If you miss the weird citrus-ey flavor and carb overload of Surge soda from the 1990s, you can now buy a fresh batch only through Amazon.
Technically Incorrect: The Range-R is a piece of military equipment that police are using now to check if there's someone in a building.
The QuadStick turns to Kickstarter to launch a game controller for people with limited mobility.
If you're committed to using a smartphone for your shooting, here's a few ways to get slick, smooth movement like you'd get from a crane or jib with a bigger camera.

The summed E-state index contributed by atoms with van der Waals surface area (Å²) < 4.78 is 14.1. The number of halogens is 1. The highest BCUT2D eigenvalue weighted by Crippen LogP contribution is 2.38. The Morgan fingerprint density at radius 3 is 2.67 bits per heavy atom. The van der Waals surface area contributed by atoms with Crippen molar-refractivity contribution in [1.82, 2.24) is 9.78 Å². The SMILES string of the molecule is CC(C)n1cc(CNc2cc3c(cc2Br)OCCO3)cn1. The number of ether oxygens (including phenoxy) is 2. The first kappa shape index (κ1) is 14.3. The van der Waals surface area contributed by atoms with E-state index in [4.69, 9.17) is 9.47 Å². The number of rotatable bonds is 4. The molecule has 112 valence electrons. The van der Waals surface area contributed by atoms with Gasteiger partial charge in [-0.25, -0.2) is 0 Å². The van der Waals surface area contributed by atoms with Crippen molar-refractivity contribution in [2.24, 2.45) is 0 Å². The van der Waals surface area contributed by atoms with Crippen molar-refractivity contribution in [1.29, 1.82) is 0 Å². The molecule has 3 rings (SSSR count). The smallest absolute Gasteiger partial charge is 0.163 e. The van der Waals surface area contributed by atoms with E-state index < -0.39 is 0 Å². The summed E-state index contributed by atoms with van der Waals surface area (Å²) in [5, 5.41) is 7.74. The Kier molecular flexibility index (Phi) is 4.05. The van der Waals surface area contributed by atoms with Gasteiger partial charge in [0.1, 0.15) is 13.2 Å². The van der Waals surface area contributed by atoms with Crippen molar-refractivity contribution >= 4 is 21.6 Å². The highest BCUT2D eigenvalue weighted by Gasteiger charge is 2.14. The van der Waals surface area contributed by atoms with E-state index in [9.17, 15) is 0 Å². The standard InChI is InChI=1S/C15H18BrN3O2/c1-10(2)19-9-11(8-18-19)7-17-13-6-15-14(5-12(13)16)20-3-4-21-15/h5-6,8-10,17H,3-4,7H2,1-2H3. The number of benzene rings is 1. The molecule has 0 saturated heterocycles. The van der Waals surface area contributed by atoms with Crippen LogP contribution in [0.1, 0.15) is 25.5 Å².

Umoove Experience is the first game on the iTunes app store that tracks your head movement to control your movement in the game.
When the Imperial forces are able to warm your heart this much, it makes you think the galaxy might not be such a bad place after all.
It's official: another CES is in the can. And with two show floors, it was more packed than ever. So what did we learn? And what does it mean for tech in 2015 and beyond?
The Motion Synth Kickstarter project wants to turn your iPhone into a gesture-controlled musical instrument.
Technically Incorrect: Researchers from the University of Chicago say that the 1970s Atari game can help in understanding how eyes move and therefore whether there might be clues into diagnosing diseases such as Parkinson's.
The Snapdragon 810 chip, which was created for high-end phones, overheated in testing, Bloomberg reports.